American Birding Podcast



iPhone App: BirdTunes Gives Rapid, Uncluttered Access to Bird Songs

BirdTunes $9.99 NatureSound Studio
.  One of the most refreshing apps to come onto the market in 2010 is BirdTunes, an iPhone app that plays an impressive repertoire of bird sounds for 674 North American bird species (2,400 songs in all).

I say ‘refreshing’ because while it boasts an encyclopedic library of bird songs and calls, it does not attempt to be an encyclopedic field guide to birds. This makes it a manageable—a ‘just-the-sounds-Ma’am’—application that is easy and quick to use in the field, for moments when a data-intensive mobile field guide is overkill.

The app places emphasis on the sound repertoire for each bird, including regional differences and some lesser known songs and call types.  So for each bird, you may have a choice from two to eight different song types —details that make all the difference in your ability to identify and understand a bird.

The app was created by master sound recordist Lang Elliott and software engineer Harold Mills.  The recordings were drawn from the collections of Lang and other prominent field recordists including Kevin Colver, Martyn Stewart, Bob McGuire, Ted Mack, and Wil Hershberger.

Turn on the app to view a list of bird species. Sort by first name (Abert’s Towhee, Acadian Flycatcher…), last name (Sandpiper, Baird’s, Sandpiper Buff-breasted), or by species group (Loons, Grebes, Albatrosses…). Alternatively, enter a species name into the Search bar.  Click (or press) on your species and press the arrow for playback. Depending on your settings, you can play just one song, cycle through the entire repertoire, or repeat one or all tracks over and over.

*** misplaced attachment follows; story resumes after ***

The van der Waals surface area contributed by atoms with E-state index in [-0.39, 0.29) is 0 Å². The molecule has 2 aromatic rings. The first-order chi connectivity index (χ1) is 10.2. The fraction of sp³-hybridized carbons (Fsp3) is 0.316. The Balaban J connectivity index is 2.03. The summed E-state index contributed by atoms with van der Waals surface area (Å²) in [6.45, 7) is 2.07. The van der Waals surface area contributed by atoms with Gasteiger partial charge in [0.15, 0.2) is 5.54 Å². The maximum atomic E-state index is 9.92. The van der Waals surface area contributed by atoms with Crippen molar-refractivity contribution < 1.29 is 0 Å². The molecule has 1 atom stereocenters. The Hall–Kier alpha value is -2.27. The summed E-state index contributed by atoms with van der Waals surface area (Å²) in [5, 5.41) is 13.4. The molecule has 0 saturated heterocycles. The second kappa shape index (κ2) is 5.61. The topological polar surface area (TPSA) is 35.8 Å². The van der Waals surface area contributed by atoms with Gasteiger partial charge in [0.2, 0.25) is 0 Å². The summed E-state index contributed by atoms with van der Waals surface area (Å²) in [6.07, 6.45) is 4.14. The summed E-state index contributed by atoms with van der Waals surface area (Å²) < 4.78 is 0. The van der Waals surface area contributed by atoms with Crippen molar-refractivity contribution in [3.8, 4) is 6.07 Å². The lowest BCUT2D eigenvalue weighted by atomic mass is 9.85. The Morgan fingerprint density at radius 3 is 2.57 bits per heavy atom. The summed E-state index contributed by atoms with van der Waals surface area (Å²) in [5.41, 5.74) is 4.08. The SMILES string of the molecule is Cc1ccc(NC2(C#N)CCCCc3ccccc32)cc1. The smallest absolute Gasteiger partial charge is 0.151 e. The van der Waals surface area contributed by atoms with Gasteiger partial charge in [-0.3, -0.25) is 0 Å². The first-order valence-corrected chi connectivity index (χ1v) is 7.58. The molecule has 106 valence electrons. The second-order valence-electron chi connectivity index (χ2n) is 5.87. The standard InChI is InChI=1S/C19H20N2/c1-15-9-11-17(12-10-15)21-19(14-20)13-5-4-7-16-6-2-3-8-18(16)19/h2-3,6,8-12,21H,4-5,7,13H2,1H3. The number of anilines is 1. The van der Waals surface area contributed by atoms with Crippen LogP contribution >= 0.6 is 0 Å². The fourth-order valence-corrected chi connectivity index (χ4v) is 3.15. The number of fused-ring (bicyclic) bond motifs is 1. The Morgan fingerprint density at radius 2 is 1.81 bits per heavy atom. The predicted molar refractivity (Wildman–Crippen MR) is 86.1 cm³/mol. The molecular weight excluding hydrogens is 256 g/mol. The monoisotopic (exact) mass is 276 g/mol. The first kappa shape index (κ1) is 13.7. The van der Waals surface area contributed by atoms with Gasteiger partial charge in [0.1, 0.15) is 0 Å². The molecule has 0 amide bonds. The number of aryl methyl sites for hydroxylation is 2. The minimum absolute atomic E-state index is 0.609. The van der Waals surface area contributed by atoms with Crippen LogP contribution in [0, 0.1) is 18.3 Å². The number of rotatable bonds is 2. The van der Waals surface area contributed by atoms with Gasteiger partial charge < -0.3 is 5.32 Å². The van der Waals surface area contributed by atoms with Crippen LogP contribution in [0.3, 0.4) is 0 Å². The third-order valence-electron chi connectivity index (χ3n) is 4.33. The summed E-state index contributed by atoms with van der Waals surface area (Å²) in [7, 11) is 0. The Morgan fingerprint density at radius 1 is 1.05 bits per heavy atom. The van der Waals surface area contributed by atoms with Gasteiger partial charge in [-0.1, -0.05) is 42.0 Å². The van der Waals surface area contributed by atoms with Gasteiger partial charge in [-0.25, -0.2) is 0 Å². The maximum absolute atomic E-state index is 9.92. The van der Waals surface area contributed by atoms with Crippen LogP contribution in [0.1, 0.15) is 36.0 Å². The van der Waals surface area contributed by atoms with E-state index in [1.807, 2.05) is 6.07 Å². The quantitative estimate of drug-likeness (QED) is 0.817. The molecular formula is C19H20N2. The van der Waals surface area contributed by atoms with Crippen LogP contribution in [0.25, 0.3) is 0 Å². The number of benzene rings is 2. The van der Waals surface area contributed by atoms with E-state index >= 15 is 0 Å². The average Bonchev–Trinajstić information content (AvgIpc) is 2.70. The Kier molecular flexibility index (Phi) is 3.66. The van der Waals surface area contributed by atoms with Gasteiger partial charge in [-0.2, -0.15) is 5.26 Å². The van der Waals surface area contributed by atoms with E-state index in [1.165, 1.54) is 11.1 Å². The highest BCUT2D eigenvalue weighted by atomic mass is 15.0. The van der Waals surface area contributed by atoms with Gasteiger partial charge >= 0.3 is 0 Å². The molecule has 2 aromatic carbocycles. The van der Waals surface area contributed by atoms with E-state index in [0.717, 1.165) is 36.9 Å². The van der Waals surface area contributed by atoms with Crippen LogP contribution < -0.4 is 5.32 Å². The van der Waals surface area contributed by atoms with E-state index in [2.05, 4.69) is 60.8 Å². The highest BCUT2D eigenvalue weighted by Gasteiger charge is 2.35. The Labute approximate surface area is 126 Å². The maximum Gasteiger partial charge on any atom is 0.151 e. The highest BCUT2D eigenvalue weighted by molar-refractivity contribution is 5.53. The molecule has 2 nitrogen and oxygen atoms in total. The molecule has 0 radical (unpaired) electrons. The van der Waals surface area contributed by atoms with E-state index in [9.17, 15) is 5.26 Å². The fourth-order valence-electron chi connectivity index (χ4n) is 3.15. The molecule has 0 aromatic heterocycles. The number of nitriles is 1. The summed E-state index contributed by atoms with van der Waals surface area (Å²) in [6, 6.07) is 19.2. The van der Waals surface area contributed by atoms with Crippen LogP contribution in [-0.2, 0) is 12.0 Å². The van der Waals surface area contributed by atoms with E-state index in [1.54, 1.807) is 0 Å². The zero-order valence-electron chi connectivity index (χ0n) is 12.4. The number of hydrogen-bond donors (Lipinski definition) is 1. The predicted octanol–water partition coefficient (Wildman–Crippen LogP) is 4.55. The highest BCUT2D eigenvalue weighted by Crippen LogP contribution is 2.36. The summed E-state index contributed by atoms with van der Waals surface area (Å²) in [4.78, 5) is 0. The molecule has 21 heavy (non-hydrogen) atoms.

The app automatically stores recently played songs in a Recents folder and you can tag certain species as Favorites. The latter may be handy if you are planning to scout a location with want faster access to those you’re likely to hear. You can make room for new favorites at a later date by removing the current batch.

Each species is represented by a high-quality photograph contributed by well-known shutterbugs including Brian Small, Lang Elliot, Mike Danzenbaker, and Marie Read.  Considering Harold Mills was lead developer of the RAVEN sound analysis software at Cornell Lab of Ornithology, it’s no surprise that each track contains a spectrograph that helps you visualize the bird sound.  This is especially handy, as it seems spectrograph analysis is a new trend for even casual ornithophiles.

Mzl.gzxgqbvp.320x480-75 TracksView
Enhancements to the app might include a “this song is similar to…” function and a geo-referencing function that allows you to narrow the possible species by your current location.

Whether such additions would start turning this refreshing, fast little app into a data-intensive field guide that costs more than ten bucks—only the developers know.

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